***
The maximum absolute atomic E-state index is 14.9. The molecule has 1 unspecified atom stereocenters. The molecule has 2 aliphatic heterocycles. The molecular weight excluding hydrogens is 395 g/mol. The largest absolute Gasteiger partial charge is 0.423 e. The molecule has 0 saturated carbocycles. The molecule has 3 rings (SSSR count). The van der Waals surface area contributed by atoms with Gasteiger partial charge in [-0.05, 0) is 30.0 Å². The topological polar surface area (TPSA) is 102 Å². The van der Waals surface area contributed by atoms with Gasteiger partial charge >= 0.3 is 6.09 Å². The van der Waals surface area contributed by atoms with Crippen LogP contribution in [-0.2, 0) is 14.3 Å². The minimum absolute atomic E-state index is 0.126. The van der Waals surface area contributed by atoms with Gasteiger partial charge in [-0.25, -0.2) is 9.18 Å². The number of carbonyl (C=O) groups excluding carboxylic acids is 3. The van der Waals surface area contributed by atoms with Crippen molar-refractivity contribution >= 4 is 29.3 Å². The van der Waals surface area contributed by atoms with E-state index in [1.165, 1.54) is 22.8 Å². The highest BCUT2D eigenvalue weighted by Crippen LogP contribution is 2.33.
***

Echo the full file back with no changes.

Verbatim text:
The maximum absolute atomic E-state index is 14.9. The molecule has 1 unspecified atom stereocenters. The molecule has 2 aliphatic heterocycles. The molecular weight excluding hydrogens is 395 g/mol. The largest absolute Gasteiger partial charge is 0.423 e. The molecule has 0 saturated carbocycles. The molecule has 3 rings (SSSR count). The van der Waals surface area contributed by atoms with Gasteiger partial charge in [-0.05, 0) is 30.0 Å². The topological polar surface area (TPSA) is 102 Å². The van der Waals surface area contributed by atoms with Gasteiger partial charge >= 0.3 is 6.09 Å². The van der Waals surface area contributed by atoms with Crippen LogP contribution in [-0.2, 0) is 14.3 Å². The minimum absolute atomic E-state index is 0.126. The van der Waals surface area contributed by atoms with Gasteiger partial charge in [-0.25, -0.2) is 9.18 Å². The number of carbonyl (C=O) groups excluding carboxylic acids is 3. The van der Waals surface area contributed by atoms with Crippen molar-refractivity contribution >= 4 is 29.3 Å². The van der Waals surface area contributed by atoms with E-state index in [1.165, 1.54) is 22.8 Å². The highest BCUT2D eigenvalue weighted by Crippen LogP contribution is 2.33.